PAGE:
Highberger, an incumbent commissioner and an attorney for the Kansas Department of Health and Environment, said Lawrence streets were in relatively good condition compared with other cities. He gave the streets a B grade. He also said their conditions were improving. The commission over the past two years has added $2 million to the street maintenance budget.
Highberger said the city needed to maintain the current level of funding for street repairs but did not see a need for additional funding. He said he "absolutely" supports using impact fees to fund new road construction. To ask existing residents to pay for new roads through property taxes "unfairly shifts the cost of growth" to existing residents, he said. He also doesn't think impact fees will add to the city's affordable housing problems.
On roundabouts, Highberger said he supports them when they are well-designed, although he said they don't work in every geographic location. His opinions on traffic circles and other calming devices are mixed.
He's open to looking at other ideas for traffic-calming because the public seems to be frustrated with traffic circles. But he also said he had a sense that the traffic-calming devices were making a difference in some neighborhoods.
Highberger does not support any route for the trafficway that goes through the Baker Wetlands. He's been an advocate of a route south of the Wakarusa River. He said he would want the final leg of the trafficway to built on existing road right of way, and that the logical choices would be either North 1000 or North 1100 roads.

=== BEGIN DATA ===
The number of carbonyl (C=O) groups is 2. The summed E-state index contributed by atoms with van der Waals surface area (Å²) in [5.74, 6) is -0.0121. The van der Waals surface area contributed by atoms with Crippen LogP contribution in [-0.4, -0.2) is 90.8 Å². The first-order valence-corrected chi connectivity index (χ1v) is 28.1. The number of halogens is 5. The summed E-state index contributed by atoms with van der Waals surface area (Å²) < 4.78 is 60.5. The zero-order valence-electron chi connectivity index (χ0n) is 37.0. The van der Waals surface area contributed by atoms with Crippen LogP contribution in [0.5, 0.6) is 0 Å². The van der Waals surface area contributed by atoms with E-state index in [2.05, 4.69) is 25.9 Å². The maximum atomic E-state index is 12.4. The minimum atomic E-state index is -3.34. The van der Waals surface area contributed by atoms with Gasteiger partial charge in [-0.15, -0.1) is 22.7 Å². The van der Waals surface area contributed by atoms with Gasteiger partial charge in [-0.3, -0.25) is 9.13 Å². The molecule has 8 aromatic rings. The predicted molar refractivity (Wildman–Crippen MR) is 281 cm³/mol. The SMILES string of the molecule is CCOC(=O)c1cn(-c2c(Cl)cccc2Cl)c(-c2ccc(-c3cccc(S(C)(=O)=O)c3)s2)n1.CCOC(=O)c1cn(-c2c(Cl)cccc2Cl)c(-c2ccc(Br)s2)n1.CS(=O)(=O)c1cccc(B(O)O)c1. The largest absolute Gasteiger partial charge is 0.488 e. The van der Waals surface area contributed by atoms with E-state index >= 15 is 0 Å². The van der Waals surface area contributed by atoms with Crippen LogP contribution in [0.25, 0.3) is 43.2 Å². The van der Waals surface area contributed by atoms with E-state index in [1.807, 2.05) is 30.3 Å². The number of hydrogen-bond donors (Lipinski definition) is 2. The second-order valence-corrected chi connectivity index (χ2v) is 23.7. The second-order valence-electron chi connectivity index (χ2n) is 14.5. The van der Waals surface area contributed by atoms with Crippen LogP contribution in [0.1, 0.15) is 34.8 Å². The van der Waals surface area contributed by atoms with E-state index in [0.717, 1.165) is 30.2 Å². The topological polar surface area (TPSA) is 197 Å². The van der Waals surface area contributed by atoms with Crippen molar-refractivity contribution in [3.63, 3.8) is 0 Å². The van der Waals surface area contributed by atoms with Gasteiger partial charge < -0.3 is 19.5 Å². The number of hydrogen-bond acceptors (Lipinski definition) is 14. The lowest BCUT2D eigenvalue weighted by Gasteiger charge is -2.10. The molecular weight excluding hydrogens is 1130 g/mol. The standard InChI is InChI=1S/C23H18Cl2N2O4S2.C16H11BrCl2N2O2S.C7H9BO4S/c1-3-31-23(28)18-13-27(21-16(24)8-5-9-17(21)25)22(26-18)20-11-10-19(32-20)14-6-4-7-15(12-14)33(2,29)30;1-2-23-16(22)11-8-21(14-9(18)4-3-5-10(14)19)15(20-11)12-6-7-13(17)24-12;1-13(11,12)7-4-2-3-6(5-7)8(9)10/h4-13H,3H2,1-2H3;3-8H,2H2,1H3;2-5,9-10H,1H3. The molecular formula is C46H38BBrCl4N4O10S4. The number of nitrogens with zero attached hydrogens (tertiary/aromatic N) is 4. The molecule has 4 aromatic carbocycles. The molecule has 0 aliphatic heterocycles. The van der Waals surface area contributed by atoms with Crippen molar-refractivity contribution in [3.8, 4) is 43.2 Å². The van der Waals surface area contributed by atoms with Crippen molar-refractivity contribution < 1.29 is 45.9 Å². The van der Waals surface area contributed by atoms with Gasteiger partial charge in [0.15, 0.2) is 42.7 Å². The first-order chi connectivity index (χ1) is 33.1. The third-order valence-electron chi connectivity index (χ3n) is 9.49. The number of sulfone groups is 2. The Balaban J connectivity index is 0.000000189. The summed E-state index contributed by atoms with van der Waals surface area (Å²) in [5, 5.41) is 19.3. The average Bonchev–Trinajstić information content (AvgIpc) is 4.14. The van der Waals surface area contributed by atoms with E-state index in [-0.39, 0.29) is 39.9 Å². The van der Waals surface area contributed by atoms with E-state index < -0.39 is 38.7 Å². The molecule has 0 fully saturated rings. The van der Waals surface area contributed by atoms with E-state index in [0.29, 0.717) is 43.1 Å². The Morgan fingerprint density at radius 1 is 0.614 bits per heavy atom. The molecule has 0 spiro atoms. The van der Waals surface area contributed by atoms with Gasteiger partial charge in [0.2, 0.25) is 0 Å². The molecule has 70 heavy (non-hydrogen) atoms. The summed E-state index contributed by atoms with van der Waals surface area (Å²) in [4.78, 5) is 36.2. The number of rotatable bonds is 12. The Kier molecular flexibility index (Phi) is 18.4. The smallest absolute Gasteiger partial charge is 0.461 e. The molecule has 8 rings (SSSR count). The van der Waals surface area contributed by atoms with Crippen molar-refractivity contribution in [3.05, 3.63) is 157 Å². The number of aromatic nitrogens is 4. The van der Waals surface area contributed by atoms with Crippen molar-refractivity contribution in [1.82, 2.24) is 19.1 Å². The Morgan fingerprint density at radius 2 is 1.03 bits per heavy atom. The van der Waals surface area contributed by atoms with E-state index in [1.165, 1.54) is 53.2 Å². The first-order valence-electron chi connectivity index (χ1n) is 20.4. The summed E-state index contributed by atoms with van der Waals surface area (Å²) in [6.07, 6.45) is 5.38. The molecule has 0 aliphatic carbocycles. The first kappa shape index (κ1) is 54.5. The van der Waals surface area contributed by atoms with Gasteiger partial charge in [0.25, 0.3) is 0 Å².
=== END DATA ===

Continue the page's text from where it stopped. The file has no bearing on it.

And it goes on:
Highberger thinks the city likely will have to spend more money for its public transit system because the buses will need to be replaced soon. As for paying for the improvements, he said he would be willing to increase the T fare, although he said that likely wouldn't pay for all the needs.
Maynard-Moody, a retired school social worker, said the condition of Lawrence streets are "comparable or slightly better" than other communities. She have them a B grade.
Maynard-Moody isn't sure that more money is needed for street maintenance. Instead, she said the city needs to rethink how it builds future streets. She said many of the city streets are too wide, which adds to the costs to maintain them.
Impact fees are a definite way to finance new streets, Maynard-Moody said. She points to their use in Johnson County, and said Lawrence is "behind the times" for not having them. She thinks any increase in housing costs from the fees would be "marginal."